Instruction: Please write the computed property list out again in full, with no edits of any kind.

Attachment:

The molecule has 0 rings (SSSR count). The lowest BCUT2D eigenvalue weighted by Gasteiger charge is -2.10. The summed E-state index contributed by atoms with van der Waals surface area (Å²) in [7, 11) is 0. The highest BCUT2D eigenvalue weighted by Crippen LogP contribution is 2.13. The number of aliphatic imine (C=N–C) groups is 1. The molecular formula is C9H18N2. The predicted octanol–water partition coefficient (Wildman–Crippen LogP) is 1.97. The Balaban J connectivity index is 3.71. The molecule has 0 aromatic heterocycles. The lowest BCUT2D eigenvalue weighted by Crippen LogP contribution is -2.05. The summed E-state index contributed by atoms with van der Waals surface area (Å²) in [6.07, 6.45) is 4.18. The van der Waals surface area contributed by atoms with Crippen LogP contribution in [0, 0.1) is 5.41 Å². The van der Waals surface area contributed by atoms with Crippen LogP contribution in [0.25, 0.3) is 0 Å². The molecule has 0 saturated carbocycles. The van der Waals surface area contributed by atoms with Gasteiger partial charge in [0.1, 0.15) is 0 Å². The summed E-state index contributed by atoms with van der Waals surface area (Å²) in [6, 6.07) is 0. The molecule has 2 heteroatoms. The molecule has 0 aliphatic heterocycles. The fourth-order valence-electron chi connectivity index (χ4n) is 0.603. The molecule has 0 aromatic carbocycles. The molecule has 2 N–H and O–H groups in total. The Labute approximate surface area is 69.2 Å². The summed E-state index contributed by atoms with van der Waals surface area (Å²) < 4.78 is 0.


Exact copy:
The molecule has 0 rings (SSSR count). The lowest BCUT2D eigenvalue weighted by Gasteiger charge is -2.10. The summed E-state index contributed by atoms with van der Waals surface area (Å²) in [7, 11) is 0. The highest BCUT2D eigenvalue weighted by Crippen LogP contribution is 2.13. The number of aliphatic imine (C=N–C) groups is 1. The molecular formula is C9H18N2. The predicted octanol–water partition coefficient (Wildman–Crippen LogP) is 1.97. The Balaban J connectivity index is 3.71. The molecule has 0 aromatic heterocycles. The lowest BCUT2D eigenvalue weighted by Crippen LogP contribution is -2.05. The summed E-state index contributed by atoms with van der Waals surface area (Å²) in [6.07, 6.45) is 4.18. The van der Waals surface area contributed by atoms with Crippen LogP contribution in [0, 0.1) is 5.41 Å². The van der Waals surface area contributed by atoms with Crippen LogP contribution in [0.25, 0.3) is 0 Å². The molecule has 0 saturated carbocycles. The van der Waals surface area contributed by atoms with Gasteiger partial charge in [0.1, 0.15) is 0 Å². The summed E-state index contributed by atoms with van der Waals surface area (Å²) in [6, 6.07) is 0. The molecule has 2 heteroatoms. The molecule has 0 aliphatic heterocycles. The fourth-order valence-electron chi connectivity index (χ4n) is 0.603. The molecule has 0 aromatic carbocycles. The molecule has 2 N–H and O–H groups in total. The Labute approximate surface area is 69.2 Å². The summed E-state index contributed by atoms with van der Waals surface area (Å²) < 4.78 is 0.